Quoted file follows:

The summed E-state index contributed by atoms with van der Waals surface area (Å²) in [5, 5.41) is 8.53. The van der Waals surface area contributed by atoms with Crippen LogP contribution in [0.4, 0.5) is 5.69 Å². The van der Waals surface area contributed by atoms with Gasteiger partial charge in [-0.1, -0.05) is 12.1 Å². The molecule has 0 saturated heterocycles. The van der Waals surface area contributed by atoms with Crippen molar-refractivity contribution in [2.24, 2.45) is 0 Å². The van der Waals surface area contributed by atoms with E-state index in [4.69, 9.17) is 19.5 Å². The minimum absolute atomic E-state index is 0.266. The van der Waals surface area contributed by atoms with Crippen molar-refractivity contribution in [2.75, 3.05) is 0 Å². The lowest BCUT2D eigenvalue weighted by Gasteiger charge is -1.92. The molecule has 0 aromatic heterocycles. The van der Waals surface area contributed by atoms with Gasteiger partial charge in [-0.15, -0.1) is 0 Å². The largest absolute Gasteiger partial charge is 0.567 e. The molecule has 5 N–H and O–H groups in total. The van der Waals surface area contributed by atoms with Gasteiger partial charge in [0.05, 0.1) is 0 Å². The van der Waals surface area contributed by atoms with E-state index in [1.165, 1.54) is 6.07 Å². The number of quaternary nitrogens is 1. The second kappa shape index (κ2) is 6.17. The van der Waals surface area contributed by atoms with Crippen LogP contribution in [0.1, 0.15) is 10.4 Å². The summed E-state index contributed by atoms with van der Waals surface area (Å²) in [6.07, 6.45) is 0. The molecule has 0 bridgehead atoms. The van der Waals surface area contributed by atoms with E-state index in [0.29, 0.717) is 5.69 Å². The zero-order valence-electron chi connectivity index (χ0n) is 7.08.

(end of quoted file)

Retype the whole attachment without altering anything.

The summed E-state index contributed by atoms with van der Waals surface area (Å²) in [5, 5.41) is 8.53. The van der Waals surface area contributed by atoms with Crippen LogP contribution in [0.4, 0.5) is 5.69 Å². The van der Waals surface area contributed by atoms with Gasteiger partial charge in [-0.1, -0.05) is 12.1 Å². The molecule has 0 saturated heterocycles. The van der Waals surface area contributed by atoms with Crippen molar-refractivity contribution in [2.24, 2.45) is 0 Å². The van der Waals surface area contributed by atoms with E-state index in [4.69, 9.17) is 19.5 Å². The minimum absolute atomic E-state index is 0.266. The van der Waals surface area contributed by atoms with Crippen molar-refractivity contribution in [2.75, 3.05) is 0 Å². The lowest BCUT2D eigenvalue weighted by Gasteiger charge is -1.92. The molecule has 0 aromatic heterocycles. The van der Waals surface area contributed by atoms with Gasteiger partial charge in [-0.15, -0.1) is 0 Å². The largest absolute Gasteiger partial charge is 0.567 e. The molecule has 5 N–H and O–H groups in total. The van der Waals surface area contributed by atoms with Gasteiger partial charge in [0.05, 0.1) is 0 Å². The van der Waals surface area contributed by atoms with E-state index in [1.165, 1.54) is 6.07 Å². The number of quaternary nitrogens is 1. The second kappa shape index (κ2) is 6.17. The van der Waals surface area contributed by atoms with Crippen LogP contribution in [0.1, 0.15) is 10.4 Å². The summed E-state index contributed by atoms with van der Waals surface area (Å²) in [6.07, 6.45) is 0. The molecule has 0 bridgehead atoms. The van der Waals surface area contributed by atoms with E-state index in [0.29, 0.717) is 5.69 Å². The zero-order valence-electron chi connectivity index (χ0n) is 7.08.